Interdisciplinary Readings in Biology and Communication Science

Hosted by Associate Professor of Communication Narine Yegiyan.

The goal of the group is to facilitate and improve understanding of biological factors contributing to human interaction and message processing. While the biological perspective on communication is a rapidly growing field of study, our programs do not provide the interdisciplinary training that required to make a meaningful contribution.

The group will read research that employs various psychophysiological methods such as EEG, eye-tracking, fMRI, skin conductance, heart rate, and EMG to address the role of biological factors in how people process information. We will pull studies from various disciplines such as psychology, communication, health communication, human development, game studies and others to gain a better understanding of how these methodologies can be used and interpreted. Time and funding permitting, we will make an effort to invite other UC Davis professors with expertise in specific methodologies to advise the group and guide our understanding.

Open to all. For more information, contact .

All meetings take place at 4:10 p.m. in Kerr Hall 386.

 

Winter 2018

Jan 31 — Lab in focus:  Joy Geng. Paper: Stankevich, B. A., & Geng, J. J. (2014). Reward associations and spatial probabilities produce additive effects on attentional selection. Attention, Perception, & Psychophysics, 76(8), 2315-2325. 

Feb 7 — Lab in focus: Narine Yegiyan. Paper: Maxwell, J. S., & Davidson, R. J. (2007). Emotion as motion: Asymmetries in approach and avoidant actions. Psychological Science, 18(12), 1113-1119. 

Feb 21 — Paper: Weber, R., Huskey, R., Mangus, J. M., Westcott-Baker, A., & Turner, B. O. (2015). Neural predictors of message effectiveness during counterarguing in antidrug campaigns. Communication Monographs82(1), 4-30. 

Mar 7 — Invited Speaker: TBD. Paper: Henderson, J. M. (2017). Gaze control as prediction. Trends in Cognitive Sciences, 21(1), 15-23.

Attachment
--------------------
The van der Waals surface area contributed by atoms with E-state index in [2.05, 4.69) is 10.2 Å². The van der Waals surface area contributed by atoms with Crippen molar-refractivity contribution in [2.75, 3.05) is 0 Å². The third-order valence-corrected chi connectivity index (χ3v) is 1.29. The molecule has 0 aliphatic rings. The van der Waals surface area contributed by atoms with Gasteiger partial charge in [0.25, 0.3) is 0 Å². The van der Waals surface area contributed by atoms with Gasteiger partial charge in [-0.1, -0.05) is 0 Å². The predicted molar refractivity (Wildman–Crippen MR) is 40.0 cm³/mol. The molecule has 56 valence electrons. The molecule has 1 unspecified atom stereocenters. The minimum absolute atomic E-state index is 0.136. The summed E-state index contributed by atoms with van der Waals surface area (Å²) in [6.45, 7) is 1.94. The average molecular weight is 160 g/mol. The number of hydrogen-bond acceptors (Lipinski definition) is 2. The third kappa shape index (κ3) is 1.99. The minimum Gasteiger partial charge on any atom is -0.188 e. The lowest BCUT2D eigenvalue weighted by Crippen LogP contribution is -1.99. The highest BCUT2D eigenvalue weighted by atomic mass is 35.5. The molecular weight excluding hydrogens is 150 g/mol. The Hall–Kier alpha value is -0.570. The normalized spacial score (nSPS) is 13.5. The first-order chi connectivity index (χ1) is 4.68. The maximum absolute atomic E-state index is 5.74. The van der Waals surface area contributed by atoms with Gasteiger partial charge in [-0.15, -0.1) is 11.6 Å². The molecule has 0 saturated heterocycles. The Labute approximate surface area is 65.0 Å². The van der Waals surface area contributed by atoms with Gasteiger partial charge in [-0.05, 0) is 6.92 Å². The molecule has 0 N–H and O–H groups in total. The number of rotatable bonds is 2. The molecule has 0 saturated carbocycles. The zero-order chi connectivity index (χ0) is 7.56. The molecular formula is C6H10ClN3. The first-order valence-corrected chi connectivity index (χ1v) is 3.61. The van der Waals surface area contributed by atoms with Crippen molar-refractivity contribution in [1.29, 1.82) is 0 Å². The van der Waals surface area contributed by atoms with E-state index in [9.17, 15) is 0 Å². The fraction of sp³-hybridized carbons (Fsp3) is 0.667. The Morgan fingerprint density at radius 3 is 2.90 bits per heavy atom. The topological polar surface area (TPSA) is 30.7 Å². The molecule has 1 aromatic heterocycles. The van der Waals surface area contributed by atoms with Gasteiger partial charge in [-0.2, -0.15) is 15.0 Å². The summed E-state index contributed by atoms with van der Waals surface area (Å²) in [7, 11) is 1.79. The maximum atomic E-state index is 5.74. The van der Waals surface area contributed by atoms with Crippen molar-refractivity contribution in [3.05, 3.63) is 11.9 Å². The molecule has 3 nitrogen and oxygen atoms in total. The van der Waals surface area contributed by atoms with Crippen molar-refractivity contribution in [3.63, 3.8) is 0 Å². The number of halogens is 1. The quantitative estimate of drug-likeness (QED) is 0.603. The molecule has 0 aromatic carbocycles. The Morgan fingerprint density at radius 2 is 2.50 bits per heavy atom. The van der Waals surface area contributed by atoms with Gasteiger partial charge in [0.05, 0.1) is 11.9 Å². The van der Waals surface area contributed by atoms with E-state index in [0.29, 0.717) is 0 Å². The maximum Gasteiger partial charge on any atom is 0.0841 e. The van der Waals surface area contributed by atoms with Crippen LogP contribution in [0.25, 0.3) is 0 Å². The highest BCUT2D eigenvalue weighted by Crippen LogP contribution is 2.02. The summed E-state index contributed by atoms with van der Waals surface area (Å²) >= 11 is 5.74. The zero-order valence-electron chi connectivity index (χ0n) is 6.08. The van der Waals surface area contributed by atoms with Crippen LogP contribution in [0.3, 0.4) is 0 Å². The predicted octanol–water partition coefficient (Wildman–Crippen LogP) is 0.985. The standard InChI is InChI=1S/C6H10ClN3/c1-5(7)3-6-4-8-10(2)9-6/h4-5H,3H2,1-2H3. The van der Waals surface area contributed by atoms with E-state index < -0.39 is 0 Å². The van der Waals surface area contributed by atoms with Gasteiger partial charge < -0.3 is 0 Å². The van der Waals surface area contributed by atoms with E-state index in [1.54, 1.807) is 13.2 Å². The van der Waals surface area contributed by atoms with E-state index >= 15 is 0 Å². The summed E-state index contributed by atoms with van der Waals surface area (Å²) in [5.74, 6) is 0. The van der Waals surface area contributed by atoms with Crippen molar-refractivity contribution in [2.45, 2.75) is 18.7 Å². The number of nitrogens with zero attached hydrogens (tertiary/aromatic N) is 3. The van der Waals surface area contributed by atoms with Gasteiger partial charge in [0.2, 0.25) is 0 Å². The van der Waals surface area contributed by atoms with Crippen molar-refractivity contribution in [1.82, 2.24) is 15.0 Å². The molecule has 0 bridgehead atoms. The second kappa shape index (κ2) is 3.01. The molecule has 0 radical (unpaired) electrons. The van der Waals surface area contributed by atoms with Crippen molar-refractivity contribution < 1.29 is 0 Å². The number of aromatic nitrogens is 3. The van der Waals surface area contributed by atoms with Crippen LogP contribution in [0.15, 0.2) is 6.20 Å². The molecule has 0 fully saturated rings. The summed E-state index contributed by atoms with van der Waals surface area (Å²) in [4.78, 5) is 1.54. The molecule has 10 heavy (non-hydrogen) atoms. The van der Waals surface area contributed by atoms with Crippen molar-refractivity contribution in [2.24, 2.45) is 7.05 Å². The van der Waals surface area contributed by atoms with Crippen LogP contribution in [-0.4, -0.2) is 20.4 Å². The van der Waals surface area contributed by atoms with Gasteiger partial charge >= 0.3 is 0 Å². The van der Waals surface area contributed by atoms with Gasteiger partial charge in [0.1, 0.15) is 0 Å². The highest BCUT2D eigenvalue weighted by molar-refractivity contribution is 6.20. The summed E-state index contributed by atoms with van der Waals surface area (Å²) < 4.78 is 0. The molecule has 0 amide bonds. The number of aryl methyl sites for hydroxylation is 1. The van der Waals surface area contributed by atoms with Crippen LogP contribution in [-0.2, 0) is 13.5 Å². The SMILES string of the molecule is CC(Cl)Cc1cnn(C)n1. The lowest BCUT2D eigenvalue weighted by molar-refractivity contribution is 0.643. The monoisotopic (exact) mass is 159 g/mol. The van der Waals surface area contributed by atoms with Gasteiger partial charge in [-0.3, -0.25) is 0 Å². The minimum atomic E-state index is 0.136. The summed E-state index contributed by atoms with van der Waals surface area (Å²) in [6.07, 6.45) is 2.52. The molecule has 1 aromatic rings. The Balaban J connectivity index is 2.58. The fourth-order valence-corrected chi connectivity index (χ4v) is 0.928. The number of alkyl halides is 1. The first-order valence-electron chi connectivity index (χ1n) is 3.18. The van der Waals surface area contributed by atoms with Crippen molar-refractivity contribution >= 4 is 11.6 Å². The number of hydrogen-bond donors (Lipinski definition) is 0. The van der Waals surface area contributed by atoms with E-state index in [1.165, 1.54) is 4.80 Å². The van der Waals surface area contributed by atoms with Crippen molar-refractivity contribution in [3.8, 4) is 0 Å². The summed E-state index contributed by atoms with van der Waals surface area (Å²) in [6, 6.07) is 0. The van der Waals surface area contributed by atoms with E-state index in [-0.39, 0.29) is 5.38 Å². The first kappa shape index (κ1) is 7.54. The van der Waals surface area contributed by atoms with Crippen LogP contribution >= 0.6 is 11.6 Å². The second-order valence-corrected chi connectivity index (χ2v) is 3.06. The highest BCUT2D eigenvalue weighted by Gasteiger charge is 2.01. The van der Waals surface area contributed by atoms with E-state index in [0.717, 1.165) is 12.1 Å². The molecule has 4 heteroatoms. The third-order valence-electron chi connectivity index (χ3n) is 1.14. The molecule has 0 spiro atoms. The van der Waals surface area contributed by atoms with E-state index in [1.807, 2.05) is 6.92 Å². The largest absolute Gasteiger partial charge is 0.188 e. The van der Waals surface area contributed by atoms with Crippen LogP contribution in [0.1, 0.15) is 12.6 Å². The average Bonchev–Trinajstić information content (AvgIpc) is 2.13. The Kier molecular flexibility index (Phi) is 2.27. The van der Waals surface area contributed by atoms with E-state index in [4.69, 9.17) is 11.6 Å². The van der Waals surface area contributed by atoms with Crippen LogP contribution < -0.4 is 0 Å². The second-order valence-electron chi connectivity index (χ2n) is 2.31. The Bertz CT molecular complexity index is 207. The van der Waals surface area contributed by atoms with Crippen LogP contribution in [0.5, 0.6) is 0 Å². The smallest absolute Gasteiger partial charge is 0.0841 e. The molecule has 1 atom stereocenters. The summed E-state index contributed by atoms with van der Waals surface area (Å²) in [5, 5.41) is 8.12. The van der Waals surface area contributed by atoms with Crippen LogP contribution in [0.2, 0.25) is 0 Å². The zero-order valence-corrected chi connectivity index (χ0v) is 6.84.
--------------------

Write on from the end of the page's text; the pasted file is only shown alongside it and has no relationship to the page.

Fall 2017

Oct 18 — Introduction to Gesture dyadic interactions (Michael Neff)

Nov 1  — Brain connectivity and social networks (Jingwen Zhang)

Nov 15 — Introduction to eye movement research and its applications (Joy Geng )

Nov 29 — Introduction to neural foundations of memory (Andrew Yonelinas )

In the Fall our group enjoyed learning about various faculty member laboratories which focus on understanding how human body, cognition, and external world interact. We have learned about the findings of their research and tools they use to conduct their investigations. A lot of ideas for future research have aroused from these discussions. 

We also discussed papers by a University of Pennsylvania Neuroscience Team:

Schmälzle, R., O’Donnell, M. B., Garcia, J. O., Cascio, C. N., Bayer, J., Bassett, D. S., ... & Falk, E. B. (2017). Brain connectivity dynamics during social interaction reflect social network structure. Proceedings of the National Academy of Sciences114(20), 5153-5158.

Scholz, C., Baek, E. C., O’Donnell, M. B., Kim, H. S., Cappella, J. N., & Falk, E. B. (2017). A neural model of valuation and information virality. Proceedings of the National Academy of Sciences, 201615259.

 The papers encouraged members to discuss brain regions and overlap in their functionality.